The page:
American Identity in Roth and Miller

In American Pastoral and A View From the Bridge, Philip Roth and Arthur Miller respectively present family life as a tense realm of activity where relationship ties are easily stretched and broken. By setting their novels in Rimrock, New Jersey, and Brooklyn, the authors offer local and interrelated drama to symbolize the tragedy which unfolds … Read moreAmerican Identity in Roth and Miller

Appearance Versus Reality in Three Contemporary American Novels

Appearance versus reality is a major theme of contemporary American fiction. The characters of American Pastoral, We Were the Mulvaneys, and Who’s Afraid of Virginia Woolf may appear to be living one way, or portray a strong public face, but the reality of their lives contradicts the appearance that they adopt.Philip Roth creates an almost … Read moreAppearance Versus Reality in Three Contemporary American Novels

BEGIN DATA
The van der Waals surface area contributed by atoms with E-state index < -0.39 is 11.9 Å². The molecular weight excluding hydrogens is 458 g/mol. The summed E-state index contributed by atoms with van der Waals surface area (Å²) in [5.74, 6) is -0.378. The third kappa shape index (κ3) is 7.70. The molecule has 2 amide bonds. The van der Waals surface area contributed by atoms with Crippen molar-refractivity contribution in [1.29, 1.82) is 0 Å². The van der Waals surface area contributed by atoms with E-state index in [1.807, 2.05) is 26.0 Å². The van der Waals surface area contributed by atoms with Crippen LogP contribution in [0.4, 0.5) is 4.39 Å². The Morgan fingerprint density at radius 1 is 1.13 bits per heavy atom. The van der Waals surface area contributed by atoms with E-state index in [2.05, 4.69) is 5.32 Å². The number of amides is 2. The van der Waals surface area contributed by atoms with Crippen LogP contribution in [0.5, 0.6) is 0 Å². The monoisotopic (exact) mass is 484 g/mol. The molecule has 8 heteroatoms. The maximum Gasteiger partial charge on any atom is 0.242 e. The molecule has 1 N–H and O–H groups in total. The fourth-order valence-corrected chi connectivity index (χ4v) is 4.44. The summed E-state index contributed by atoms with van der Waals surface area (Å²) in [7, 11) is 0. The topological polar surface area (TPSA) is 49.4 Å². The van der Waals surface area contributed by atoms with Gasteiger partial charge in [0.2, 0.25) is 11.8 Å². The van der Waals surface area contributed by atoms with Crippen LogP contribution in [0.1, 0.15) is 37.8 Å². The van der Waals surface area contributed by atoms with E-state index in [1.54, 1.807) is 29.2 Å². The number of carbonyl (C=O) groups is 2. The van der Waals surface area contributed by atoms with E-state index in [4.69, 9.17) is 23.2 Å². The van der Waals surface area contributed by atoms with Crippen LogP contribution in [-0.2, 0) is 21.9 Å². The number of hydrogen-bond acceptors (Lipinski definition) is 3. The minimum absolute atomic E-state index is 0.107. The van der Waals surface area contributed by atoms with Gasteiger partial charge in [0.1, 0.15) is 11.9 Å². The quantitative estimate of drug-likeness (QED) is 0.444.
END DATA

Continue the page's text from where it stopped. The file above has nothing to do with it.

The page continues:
“Every Man’s Tragedy”: Historical Context and Personal Hardships in Phillip Roth’s American Pastoral

As World War II struck and anti-Semitism rattled Europe, Jewish immigrants migrated into the United States. The Jewish population continued to rise well after World War II, and with a decrease of anti-Semitism throughout the nation, the Jewish population were not discriminated against and were able to find economic and social wealth. One author who … Read more“Every Man’s Tragedy”: Historical Context and Personal Hardships in Phillip Roth’s American Pastoral